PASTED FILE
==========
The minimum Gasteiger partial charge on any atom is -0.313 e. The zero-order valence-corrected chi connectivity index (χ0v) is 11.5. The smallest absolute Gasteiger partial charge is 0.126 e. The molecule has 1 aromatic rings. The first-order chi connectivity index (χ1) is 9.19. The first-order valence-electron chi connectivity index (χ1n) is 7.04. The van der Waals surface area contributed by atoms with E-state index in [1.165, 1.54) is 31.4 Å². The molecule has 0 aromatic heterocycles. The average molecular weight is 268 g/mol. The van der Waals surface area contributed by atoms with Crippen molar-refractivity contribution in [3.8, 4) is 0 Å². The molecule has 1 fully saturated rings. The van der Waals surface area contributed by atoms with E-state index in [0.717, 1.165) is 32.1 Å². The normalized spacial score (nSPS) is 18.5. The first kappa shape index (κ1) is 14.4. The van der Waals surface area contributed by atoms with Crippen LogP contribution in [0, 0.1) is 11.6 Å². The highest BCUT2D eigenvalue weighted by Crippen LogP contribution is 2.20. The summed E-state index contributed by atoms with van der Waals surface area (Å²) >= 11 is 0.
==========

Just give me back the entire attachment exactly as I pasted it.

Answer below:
The minimum Gasteiger partial charge on any atom is -0.313 e. The zero-order valence-corrected chi connectivity index (χ0v) is 11.5. The smallest absolute Gasteiger partial charge is 0.126 e. The molecule has 1 aromatic rings. The first-order chi connectivity index (χ1) is 9.19. The first-order valence-electron chi connectivity index (χ1n) is 7.04. The van der Waals surface area contributed by atoms with E-state index in [1.165, 1.54) is 31.4 Å². The molecule has 0 aromatic heterocycles. The average molecular weight is 268 g/mol. The van der Waals surface area contributed by atoms with Crippen molar-refractivity contribution in [3.8, 4) is 0 Å². The molecule has 1 fully saturated rings. The van der Waals surface area contributed by atoms with E-state index in [0.717, 1.165) is 32.1 Å². The normalized spacial score (nSPS) is 18.5. The first kappa shape index (κ1) is 14.4. The van der Waals surface area contributed by atoms with Crippen LogP contribution in [0, 0.1) is 11.6 Å². The highest BCUT2D eigenvalue weighted by Crippen LogP contribution is 2.20. The summed E-state index contributed by atoms with van der Waals surface area (Å²) >= 11 is 0.